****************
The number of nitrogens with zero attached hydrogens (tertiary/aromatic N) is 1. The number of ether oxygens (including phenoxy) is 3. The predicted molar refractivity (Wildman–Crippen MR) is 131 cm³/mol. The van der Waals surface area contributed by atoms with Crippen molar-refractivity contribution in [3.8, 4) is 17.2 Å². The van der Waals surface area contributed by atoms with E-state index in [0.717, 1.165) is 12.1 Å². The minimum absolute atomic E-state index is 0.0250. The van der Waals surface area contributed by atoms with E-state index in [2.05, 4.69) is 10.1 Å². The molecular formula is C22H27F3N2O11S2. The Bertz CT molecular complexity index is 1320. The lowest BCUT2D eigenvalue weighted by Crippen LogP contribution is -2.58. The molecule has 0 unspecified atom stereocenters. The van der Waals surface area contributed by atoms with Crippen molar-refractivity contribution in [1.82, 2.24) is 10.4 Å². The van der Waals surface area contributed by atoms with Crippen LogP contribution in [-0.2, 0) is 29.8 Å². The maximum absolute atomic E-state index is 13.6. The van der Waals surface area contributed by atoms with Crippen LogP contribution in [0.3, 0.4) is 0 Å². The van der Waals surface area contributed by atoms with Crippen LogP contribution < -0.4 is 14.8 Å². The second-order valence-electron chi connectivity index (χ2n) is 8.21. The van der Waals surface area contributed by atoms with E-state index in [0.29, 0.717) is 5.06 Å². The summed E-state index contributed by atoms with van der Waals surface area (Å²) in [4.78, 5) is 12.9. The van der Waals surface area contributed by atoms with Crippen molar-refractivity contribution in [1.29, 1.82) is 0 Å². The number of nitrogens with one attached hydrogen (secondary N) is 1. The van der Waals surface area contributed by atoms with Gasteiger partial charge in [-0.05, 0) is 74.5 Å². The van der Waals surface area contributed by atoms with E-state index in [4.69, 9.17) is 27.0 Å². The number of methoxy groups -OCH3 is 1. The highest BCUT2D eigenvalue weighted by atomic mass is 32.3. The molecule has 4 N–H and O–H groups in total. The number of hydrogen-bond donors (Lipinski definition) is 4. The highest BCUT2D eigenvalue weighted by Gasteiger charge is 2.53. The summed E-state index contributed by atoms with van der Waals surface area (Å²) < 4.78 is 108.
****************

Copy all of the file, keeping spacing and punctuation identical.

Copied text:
The number of nitrogens with zero attached hydrogens (tertiary/aromatic N) is 1. The number of ether oxygens (including phenoxy) is 3. The predicted molar refractivity (Wildman–Crippen MR) is 131 cm³/mol. The van der Waals surface area contributed by atoms with Crippen molar-refractivity contribution in [3.8, 4) is 17.2 Å². The van der Waals surface area contributed by atoms with E-state index in [0.717, 1.165) is 12.1 Å². The minimum absolute atomic E-state index is 0.0250. The van der Waals surface area contributed by atoms with E-state index in [2.05, 4.69) is 10.1 Å². The molecular formula is C22H27F3N2O11S2. The Bertz CT molecular complexity index is 1320. The lowest BCUT2D eigenvalue weighted by Crippen LogP contribution is -2.58. The molecule has 0 unspecified atom stereocenters. The van der Waals surface area contributed by atoms with Crippen molar-refractivity contribution in [1.82, 2.24) is 10.4 Å². The van der Waals surface area contributed by atoms with Crippen LogP contribution in [-0.2, 0) is 29.8 Å². The maximum absolute atomic E-state index is 13.6. The van der Waals surface area contributed by atoms with Crippen LogP contribution in [0.3, 0.4) is 0 Å². The van der Waals surface area contributed by atoms with Crippen LogP contribution < -0.4 is 14.8 Å². The second-order valence-electron chi connectivity index (χ2n) is 8.21. The van der Waals surface area contributed by atoms with E-state index in [0.29, 0.717) is 5.06 Å². The summed E-state index contributed by atoms with van der Waals surface area (Å²) in [4.78, 5) is 12.9. The van der Waals surface area contributed by atoms with Crippen molar-refractivity contribution in [1.29, 1.82) is 0 Å². The number of nitrogens with one attached hydrogen (secondary N) is 1. The van der Waals surface area contributed by atoms with Gasteiger partial charge in [-0.05, 0) is 74.5 Å². The van der Waals surface area contributed by atoms with E-state index in [4.69, 9.17) is 27.0 Å². The number of methoxy groups -OCH3 is 1. The highest BCUT2D eigenvalue weighted by atomic mass is 32.3. The molecule has 4 N–H and O–H groups in total. The number of hydrogen-bond donors (Lipinski definition) is 4. The highest BCUT2D eigenvalue weighted by Gasteiger charge is 2.53. The summed E-state index contributed by atoms with van der Waals surface area (Å²) < 4.78 is 108.